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Thursday, 14 September 1911


Senator RAE (New South Wales) . - I should like to know, from the Minister, whether the Bill sets forth the cases in which the forfeiture of a man's wages may be directed. I think that in our Police Courts, from year to year, very gross abuses take place in this regard. There may be cases, of course, where that is the best way in which to punish men for the offences of -which they have been found guilty. But I have read of a number of cases where it seems to me the grossest injustice has been practised by the captain or other officer of a ship, who practically goaded men into doing something which was not strictly within the law, and. then got even with them by Obtaining an order for the forfeiture of their wages because of the commission of an offence. In some cases, men have been punished because they refused to go to sea in ships which were rotten. It was only by a resort to some corrupt means that the ships were able to leave port. But it was shown afterwards by wreckage, and in other ways, that the men who had been punished on shore were morally in the right when they refused to go on board. Yet, in these cases, the Court expressed the opinion that it had no option but to fine men when justice was clearly- on their side, according to' the weight of evidence brought forward. I want to know whether the Bill covers such cases, so that we may be madecognisant of the offences which involve a forfeiture of wages when proven to the satisfaction of a Court. It is not the captain and the mates of a vessel who have to forfeit their wages, but the menwho refuse to put up with a tyrannical skipper, or with execrable food.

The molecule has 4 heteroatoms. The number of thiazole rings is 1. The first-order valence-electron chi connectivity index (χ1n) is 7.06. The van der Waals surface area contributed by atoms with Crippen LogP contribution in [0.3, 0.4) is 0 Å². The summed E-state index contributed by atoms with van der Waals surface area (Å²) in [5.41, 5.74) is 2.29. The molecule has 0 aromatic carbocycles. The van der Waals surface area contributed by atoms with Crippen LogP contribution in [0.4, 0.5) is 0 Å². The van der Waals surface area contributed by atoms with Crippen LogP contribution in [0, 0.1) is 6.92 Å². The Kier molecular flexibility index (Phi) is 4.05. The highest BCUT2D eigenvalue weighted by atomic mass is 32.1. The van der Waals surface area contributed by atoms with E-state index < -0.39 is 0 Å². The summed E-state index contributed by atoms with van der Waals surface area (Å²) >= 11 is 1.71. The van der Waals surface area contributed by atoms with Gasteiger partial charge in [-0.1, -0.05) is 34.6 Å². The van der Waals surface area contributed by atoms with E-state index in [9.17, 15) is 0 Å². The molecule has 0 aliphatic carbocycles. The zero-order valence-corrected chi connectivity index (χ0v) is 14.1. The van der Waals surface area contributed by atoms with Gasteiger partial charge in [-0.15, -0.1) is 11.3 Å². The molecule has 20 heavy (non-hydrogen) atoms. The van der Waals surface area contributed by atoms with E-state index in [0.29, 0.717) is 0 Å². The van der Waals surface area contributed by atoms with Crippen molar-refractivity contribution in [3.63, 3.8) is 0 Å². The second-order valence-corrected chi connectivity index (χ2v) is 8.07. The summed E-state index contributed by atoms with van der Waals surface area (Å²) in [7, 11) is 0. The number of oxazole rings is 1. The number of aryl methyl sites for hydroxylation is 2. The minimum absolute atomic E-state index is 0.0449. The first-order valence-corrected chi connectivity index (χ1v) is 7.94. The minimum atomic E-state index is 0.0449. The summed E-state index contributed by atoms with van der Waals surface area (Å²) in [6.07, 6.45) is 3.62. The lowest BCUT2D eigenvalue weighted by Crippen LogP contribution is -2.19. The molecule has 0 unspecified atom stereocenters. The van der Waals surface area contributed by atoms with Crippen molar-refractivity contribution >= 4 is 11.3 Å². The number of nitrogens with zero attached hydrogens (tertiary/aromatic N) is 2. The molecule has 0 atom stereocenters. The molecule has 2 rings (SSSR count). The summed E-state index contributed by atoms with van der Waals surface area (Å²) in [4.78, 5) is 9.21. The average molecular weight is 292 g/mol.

Senator Millen - Under this Bill, there should be no reason for complaint as tothe food supplied to the seamen.


Senator RAE - I am pleased to hear that the seamen are to be assured a supply of good food. Can the Minister give some information as to the circumstances in which a Court can direct a forfeiture of the wages of a seaman?







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